Preeclampsia at term is linked to neurodevelopmental conditions in offspring

  • Sun BZ & al.
  • JAMA Psychiatry
  • 01.04.2020

  • von Susan London
  • Clinical Essentials
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Takeaway

  • Children born at term to mothers with preeclampsia have increased odds for ADHD, autism, epilepsy, and intellectual disability.

Why this matters

  • Few studies have separated preterm from term births in examining these outcomes.
  • The direction of and timing of the association are unknown.

Key results

  • Mothers of 2.9% of the cohort had preeclampsia.
  • With a mean 14.0-year follow-up, relative to unexposed children, exposed children had elevated odds (aORs; 95% CIs) for:
    • ADHD: 1.18 (1.05-1.33).
    • Autism: 1.29 (1.08-1.54).
    • Epilepsy: 1.50 (1.16-1.93).
    • Intellectual disability: 1.50 (1.13-1.97).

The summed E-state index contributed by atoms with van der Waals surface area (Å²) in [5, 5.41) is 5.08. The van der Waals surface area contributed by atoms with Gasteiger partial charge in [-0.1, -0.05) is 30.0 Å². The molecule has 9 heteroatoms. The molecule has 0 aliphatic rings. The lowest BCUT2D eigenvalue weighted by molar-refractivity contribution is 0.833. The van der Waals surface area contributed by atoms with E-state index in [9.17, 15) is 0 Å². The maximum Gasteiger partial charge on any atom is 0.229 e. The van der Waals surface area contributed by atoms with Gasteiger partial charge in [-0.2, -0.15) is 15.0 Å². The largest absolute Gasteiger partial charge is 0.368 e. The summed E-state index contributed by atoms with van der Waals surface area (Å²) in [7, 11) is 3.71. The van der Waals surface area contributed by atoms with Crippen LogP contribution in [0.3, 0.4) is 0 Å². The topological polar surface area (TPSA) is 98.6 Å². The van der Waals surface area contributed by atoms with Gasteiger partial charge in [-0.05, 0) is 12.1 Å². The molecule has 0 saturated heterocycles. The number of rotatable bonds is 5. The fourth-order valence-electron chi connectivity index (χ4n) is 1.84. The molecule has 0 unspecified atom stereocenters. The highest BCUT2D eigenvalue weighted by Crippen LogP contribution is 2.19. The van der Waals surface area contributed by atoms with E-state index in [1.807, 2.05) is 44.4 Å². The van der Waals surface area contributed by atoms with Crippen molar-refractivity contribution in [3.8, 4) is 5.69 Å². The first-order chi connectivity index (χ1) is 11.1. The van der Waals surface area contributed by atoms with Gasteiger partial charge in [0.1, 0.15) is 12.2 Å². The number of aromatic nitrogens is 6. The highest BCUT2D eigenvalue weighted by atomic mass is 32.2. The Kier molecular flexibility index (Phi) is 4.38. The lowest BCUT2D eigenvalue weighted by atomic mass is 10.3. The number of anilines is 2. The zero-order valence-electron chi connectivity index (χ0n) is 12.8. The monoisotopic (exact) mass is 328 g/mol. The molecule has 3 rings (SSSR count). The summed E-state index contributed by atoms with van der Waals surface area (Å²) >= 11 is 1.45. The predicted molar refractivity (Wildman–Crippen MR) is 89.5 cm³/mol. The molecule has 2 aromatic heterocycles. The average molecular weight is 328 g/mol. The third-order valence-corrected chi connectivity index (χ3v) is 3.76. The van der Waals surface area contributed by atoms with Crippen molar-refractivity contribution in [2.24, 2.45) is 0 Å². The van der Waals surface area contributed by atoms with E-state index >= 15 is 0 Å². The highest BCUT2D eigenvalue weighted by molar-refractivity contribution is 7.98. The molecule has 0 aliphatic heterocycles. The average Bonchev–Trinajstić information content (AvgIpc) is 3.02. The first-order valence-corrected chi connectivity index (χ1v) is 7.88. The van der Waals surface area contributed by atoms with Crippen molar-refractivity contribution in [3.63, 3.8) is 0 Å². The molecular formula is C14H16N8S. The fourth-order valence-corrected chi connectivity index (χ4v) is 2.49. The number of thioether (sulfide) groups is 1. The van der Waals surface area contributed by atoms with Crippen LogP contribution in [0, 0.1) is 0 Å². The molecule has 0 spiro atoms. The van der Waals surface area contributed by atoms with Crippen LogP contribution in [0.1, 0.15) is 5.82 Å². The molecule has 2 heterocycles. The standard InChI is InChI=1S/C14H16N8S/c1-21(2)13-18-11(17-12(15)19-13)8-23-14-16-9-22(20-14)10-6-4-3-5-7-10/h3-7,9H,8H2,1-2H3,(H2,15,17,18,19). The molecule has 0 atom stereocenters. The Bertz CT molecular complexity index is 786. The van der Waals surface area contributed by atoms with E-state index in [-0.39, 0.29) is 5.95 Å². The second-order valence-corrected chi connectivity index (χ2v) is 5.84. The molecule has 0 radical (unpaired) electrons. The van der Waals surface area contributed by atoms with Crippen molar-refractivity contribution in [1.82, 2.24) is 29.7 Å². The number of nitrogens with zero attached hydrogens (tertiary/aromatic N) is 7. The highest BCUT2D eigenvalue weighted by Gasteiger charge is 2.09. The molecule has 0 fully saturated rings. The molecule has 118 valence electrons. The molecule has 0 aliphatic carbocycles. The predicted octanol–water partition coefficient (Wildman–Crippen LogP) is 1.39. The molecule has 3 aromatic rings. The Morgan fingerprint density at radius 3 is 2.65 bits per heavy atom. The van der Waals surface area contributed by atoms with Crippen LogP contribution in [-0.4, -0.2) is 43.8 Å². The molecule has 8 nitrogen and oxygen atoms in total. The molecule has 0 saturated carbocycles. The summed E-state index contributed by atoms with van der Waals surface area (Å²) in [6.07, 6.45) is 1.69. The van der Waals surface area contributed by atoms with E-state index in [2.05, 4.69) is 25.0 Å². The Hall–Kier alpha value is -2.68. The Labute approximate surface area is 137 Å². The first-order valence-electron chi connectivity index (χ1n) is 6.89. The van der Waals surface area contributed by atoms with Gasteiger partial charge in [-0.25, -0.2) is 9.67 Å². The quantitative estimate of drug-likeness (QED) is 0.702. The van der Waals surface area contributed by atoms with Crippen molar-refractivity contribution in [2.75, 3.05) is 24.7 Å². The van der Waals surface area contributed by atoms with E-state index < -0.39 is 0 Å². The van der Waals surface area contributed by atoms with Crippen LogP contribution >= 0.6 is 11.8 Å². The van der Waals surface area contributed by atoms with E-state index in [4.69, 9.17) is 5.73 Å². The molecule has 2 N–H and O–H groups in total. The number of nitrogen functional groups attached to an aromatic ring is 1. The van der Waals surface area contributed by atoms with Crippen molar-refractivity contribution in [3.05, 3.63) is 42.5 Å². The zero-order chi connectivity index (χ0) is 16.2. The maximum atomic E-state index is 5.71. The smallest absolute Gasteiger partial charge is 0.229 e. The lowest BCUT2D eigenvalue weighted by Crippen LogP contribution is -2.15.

• Odds of cerebral palsy were marginally elevated: aOR, 1.30 (95% CI, 0.94-1.80).
  • Odds of vision/hearing loss were not significantly elevated.
  • Findings were similar, but with stronger associations for cerebral palsy and vision/hearing loss in analyses, including both term and preterm births.

Study design

  • Norwegian prospective, population-based cohort study of 980,560 term singleton infants.
  • Main outcome: neurodevelopmental conditions.
  • Funding: Intramural Research Program of NIH; National Institute of Environmental Health Sciences; Western Norwegian Regional Health Authority.

Limitations

  • Possible ascertainment bias toward cases of more severe exposure, outcomes.
  • Unknown, unmeasured confounding.
  • Lack of information on preeclampsia duration, severity.
  • No causation established, direction or mediators of associations not known.